Not so lonely at the top: The relationship between power and loneliness. (2015)
“These findings … speak to the fundamental question of whether it is ‘lonely at the top’ or lonelier at the bottom… (and) suggest power and loneliness are negatively related.”
Adam Waytz, Northwestern University; Eileen Y. Chou, University of Virginia; Joe C. Magee, New York University; & Adam D. Galinsky, Columbia University.
Organizational Behavior and Human Decision Processes, 130, 69-78.
Is it lonely at the top? Some research suggests that power creates social distance, or independence. Other work has articulated social forces that can increase the power-holders’ sense of distance from others, increasing feelings of self-sufficiency while decreasing willingness to help others and reducing desire for contact with subordinate
“To the extent that social distance and subjective isolation are similar, this previous research suggests that high-power people would experience greater loneliness than low-power people.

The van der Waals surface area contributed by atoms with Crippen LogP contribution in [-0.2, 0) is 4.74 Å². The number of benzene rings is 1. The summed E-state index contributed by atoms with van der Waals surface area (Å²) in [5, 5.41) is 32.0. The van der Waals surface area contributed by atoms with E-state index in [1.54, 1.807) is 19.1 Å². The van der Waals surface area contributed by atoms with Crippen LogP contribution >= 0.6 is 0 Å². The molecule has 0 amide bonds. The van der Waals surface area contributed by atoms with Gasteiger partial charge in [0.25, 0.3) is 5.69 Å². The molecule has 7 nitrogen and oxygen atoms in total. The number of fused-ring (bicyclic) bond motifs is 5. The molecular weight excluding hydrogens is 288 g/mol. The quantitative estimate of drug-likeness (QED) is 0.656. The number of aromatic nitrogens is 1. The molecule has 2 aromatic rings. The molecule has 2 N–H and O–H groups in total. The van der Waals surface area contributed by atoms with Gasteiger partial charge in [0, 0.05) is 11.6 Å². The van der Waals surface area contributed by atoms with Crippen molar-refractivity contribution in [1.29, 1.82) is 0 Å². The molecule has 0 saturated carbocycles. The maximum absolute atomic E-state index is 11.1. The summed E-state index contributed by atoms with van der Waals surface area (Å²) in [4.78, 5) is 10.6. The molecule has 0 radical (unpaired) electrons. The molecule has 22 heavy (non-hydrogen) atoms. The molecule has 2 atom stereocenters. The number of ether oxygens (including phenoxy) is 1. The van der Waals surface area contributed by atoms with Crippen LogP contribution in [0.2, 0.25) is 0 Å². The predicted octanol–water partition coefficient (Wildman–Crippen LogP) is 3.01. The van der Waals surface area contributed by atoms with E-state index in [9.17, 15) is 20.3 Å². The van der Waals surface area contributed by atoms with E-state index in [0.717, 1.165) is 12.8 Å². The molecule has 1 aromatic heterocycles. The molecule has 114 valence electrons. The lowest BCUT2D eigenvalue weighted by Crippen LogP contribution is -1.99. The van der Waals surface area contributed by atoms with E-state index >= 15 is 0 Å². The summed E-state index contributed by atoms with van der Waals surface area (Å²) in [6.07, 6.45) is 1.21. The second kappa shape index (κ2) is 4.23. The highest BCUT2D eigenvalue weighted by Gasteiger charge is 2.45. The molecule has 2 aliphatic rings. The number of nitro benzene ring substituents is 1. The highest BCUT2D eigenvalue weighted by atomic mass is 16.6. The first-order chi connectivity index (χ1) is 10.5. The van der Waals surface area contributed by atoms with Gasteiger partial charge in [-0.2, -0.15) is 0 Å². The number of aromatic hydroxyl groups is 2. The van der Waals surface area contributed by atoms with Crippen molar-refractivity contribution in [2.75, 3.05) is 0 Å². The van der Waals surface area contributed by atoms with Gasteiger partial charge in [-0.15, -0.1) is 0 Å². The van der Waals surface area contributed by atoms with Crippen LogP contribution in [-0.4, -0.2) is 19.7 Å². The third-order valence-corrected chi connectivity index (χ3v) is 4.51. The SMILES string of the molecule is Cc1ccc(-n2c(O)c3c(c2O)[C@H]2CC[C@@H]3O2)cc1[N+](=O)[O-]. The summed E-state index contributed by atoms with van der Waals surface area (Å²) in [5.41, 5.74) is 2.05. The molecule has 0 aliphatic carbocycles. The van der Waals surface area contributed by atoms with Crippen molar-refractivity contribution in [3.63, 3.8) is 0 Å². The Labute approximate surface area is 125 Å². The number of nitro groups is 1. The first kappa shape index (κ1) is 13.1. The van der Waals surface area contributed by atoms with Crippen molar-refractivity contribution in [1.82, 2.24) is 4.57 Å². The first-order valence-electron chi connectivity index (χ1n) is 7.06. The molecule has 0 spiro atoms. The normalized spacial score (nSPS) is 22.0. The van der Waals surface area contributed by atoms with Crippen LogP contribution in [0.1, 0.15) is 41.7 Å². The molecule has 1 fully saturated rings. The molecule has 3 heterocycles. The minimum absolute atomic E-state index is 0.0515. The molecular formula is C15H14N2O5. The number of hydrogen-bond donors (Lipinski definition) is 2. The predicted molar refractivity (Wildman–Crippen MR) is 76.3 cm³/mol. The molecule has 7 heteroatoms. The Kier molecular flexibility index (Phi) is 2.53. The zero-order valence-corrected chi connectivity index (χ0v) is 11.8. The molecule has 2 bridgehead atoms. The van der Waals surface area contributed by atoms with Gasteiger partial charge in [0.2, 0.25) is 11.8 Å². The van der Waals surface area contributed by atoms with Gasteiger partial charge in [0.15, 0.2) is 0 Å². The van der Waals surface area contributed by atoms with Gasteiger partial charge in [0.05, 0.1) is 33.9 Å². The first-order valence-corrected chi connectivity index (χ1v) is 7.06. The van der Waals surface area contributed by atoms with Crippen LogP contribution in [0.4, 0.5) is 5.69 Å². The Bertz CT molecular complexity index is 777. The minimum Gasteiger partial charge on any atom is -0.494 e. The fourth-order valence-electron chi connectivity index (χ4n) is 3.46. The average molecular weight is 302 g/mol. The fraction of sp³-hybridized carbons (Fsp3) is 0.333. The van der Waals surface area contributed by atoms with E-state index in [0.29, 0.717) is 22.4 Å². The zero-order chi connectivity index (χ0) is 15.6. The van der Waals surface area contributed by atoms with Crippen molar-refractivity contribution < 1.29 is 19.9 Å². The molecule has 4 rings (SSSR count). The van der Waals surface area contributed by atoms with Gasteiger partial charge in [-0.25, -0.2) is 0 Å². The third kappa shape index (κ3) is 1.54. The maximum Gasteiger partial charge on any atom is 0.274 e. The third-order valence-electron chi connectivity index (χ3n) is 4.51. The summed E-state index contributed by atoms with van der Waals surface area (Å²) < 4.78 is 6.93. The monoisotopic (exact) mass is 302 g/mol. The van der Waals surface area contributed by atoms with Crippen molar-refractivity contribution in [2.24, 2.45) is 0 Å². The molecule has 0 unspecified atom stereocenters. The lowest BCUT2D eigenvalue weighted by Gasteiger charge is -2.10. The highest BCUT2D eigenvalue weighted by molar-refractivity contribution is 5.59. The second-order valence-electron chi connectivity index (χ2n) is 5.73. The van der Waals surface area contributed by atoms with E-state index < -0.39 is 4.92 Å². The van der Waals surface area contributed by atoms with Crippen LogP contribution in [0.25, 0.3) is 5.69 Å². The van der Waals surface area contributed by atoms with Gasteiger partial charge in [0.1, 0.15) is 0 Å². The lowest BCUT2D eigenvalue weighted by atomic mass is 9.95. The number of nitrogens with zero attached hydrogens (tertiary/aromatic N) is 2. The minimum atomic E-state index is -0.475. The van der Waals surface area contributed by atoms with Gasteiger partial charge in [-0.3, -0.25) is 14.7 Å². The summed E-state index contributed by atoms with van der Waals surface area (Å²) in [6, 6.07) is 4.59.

“However, we argue that the social distance experienced by power-holders differs from subjective isolation in two important respects. First, the social distance experienced by power-holders refers specifically to the people over whom they have power. In the current research, we are additionally interested in whether simply having or lacking power affects the psychological experience of loneliness more generally, outside their power-related relationships.
“Second, a sense of social distance is not inherently negative or positive, so it need not translate into an undesirable state of loneliness..
Highlights of the research included:
- Eight studies suggest power and loneliness are negatively related.
- Low power can increase loneliness and high power can reduce loneliness.
- Reduced need to belong explains power’s negative effect on loneliness.
“These findings help explain some effects of power on social cognition, offer insights into organizational well-being and motivation, and speak to the fundamental question of whether it is ‘lonely at the top’ or lonelier at the bottom.”
Access the full paper here: Not so lonely at the top.